Justin A. Haegele, Chunxiao Li and Wesley J. Wilson
The purpose of this study was to examine the relationship between interpersonal/intrapersonal mindfulness, contact anxiety, and attitudes toward students with visual impairments among certified adapted physical educators. Participants included 115 certified adapted physical educators who completed a 31-item online survey, composed of a 10-item demographic questionnaire, a 14-item mindfulness in teaching scale, a four-item intergroup anxiety scale, and a three-item attitude scale. Hierarchical multiple regression analyses revealed that intrapersonal mindfulness was a negative predictor of contact anxiety (β = −0.26, p = .007) and contact anxiety negatively predicted attitudes (β = −0.22, p = .02). A mediation analysis revealed that intrapersonal mindfulness had an indirect effect on attitudes through contact anxiety, b = 0.09, SE = 0.05, 95% confidence interval [0.006, 0.22]. Collectively, both intrapersonal and interpersonal mindfulness appear to be responsible for the formation of attitudes, but with different underlying processes involved.
Rachel S. Johnson, Kendall H. Scott and Robert C. Lynall
Context: Gait termination time (GTT) has been used to predict falls in older adults but has not been explored in the sport rehabilitation setting. The incorporation of a concurrent cognitive task as a complex measure of gait in this clinical population could lead to better health-related outcomes. Objective: To compare the effect of planned and unplanned gait termination with and without a concurrent cognitive task on reaction time (RT), gait velocity, and GTT. Design: Cross-sectional. Setting: Laboratory. Participants: Twenty young adults (females 60.0%, age 20.1 [0.9] y, height 169.5 [8.8] cm, mass 67.4 [10.8] kg). Intervention: Participants completed 6 planned and 6 unplanned gait termination trials on an instrumented gait mat with and without a cognitive task. Main Outcome Measures: The authors measured RT (s), gait velocity (m/s), GTT (s), and normalized GTT (s2/m). A 2 (motor) × 2 (cognitive) repeated-measures analysis of variance (α = .05) was used; significant interaction effects were explored using Bonferroni-corrected t tests (α < .008). Results: Participants walked more slowly during dual-task trials compared with single-task trials (F 1,19 = 4.401, P = .050). Participants walked significantly more slowly with a cognitive task during planned (P < .001, mean difference = −0.184 m/s, 95% CI, −0.256 to −0.111) and unplanned (P = .001, mean difference = −0.111 m/s, 95% CI, −0.173 to −0.050) gait termination. Participants walked significantly more slowly (P < .001, mean difference = −0.142 m/s, 95% CI, −0.210 to −0.075) when performing the most difficult task, unplanned termination with a cognitive task, than when performing the least difficult task, planned termination with no cognitive task. We observed a cognitive task main effect such that adding a cognitive task increased RT (F 1,19 = 16.375, P = .001, mean difference = −0.118 s, 95% CI, −0.178 to −0.057) and slowed normalized GTT (F 1,19 = 5.655, P = .028, mean difference = −0.167 s2/m, 95% CI, −0.314 to −0.020). Conclusions: Overall, participants displayed more conservative gait strategies and slower RT, normalized GTT, and gait velocity as task difficulty increased. More investigation is needed to truly understand the clinical meaningfulness of these measures in athletic injuries.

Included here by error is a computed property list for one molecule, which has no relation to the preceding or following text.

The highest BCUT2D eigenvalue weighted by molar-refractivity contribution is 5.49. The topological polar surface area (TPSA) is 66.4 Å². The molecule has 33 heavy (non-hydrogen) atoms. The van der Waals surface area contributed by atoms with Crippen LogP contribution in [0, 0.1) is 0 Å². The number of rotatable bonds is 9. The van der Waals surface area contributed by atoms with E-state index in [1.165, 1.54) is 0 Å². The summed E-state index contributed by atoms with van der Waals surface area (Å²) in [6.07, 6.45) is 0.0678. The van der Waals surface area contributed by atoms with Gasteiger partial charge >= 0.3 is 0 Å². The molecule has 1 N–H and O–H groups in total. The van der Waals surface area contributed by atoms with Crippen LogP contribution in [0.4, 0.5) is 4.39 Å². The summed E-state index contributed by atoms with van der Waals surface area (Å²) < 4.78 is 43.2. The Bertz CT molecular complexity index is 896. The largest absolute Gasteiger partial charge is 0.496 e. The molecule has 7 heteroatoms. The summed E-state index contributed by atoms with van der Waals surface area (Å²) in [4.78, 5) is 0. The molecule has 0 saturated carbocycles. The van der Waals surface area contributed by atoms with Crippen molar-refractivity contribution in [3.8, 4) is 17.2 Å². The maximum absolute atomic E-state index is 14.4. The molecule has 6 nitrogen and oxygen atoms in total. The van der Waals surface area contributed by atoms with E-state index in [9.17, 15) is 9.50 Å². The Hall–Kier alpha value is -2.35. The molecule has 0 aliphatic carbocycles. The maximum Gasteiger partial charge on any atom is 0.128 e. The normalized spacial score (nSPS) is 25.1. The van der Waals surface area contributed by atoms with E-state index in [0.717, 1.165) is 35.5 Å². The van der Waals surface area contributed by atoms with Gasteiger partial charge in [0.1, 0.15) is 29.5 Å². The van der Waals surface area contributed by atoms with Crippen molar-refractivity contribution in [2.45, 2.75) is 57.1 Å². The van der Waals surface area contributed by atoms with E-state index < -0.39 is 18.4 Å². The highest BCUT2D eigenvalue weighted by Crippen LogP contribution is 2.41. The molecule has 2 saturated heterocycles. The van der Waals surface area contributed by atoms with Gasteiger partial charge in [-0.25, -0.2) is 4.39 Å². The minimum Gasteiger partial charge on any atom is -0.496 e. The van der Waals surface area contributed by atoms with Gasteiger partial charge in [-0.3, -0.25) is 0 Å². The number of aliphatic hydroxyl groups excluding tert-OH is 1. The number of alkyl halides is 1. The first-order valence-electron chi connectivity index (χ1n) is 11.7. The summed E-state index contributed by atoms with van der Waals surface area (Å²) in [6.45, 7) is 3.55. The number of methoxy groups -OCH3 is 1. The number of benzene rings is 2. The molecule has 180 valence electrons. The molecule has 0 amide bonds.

Irineu Loturco, Michael R. McGuigan, Valter P. Reis, Sileno Santos, Javier Yanci, Lucas A. Pereira and Ciro Winckler